In order to show that race—which is to say, the confrontation with blackness—and not something else prompts the interaction, the poem’s early scenes happen within the domain of the professional managerial class. The salience of the assault, whether psychic or physical, depends on a prior sense of wellbeing among those who are reasonably well off. Rankine also notes that this sense of wellbeing is illusory—the “eternally stupid or everlastingly optimistic” outlook of highly successful black people who continue to play the game.” These assaults are not merely inconveniences but potentially life and death matters.
Black studies scholarship on the whole has been plagued by “the temptation to attempt to speak on behalf of the political and social needs of some ‘black community’ outside the academy.” Declaring themselves responsible to this community, which is in no way positioned to ratify the propositions being put forth on its behalf, while disdaining the professional norms prevailing in the academy as inherently biased against the beliefs and practices necessary to carry out their work, many black scholars have been able to operate in a zone of relative unaccountability in which the narrative recounting of their own experiences and thoughts are treated as paradigmatic of “the race.”
To lay out, as clearly and as programmatically as we could, the reasons why despite protestations to the contrary, antiracism, understood as insisting on the symmetry of fighting discrimination and fighting exploitation, suppresses the development of a working class politics rather than offering a road to it. To make this point, the essays printed here, perhaps a little more insistently than our previous responses to critics, attend to the way that antiracism is an expression of the class position of those of us who produce the bulk of the commentary on injustice, and who routinely confront race and gender disparities in our everyday lives.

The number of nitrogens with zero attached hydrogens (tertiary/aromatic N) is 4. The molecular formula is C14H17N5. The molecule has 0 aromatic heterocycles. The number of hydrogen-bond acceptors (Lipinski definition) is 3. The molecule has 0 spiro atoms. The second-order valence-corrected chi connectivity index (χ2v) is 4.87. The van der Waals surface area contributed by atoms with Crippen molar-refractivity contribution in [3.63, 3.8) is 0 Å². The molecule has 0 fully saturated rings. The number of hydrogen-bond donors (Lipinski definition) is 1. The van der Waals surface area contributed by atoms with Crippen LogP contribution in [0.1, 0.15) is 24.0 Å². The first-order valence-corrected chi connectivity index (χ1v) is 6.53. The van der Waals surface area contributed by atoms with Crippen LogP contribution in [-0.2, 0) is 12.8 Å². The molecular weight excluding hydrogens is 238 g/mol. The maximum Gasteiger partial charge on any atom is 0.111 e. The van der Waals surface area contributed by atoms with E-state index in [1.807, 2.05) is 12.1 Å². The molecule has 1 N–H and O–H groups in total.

A politics whose point of departure requires harmonizing the interests of the black poor and working class with those of the black professional-managerial class indicates the conceptual and political confusion that underwrites the very idea of a Black Freedom Movement. The prevalence of such confusion is lamentable; that it go unchecked and without criticism is unacceptable. The essays that appear in this section will critique this tendency and offer in its stead a vision of what we think ought to be.
But in a world where inequality has been increasing and where the fastest growing jobs are mainly the lowest paying ones, why should we be inspired by a vision that instead of promising to pay people better, promises only to make sure that the badly-paid are not disproportionately black or Latino? And that men are just as fucked as women? It’s easy to see the attractions of bourgeois anti-racism and bourgeois feminism for white women and people of color seeking to establish themselves among the (shrinking) bourgeoisie. From their standpoint we should be as concerned that black, Latino, or female-owned businesses are relatively poorer than their white or male counterparts as we are with the growing power of employers to obtain labor on increasingly exploitative terms.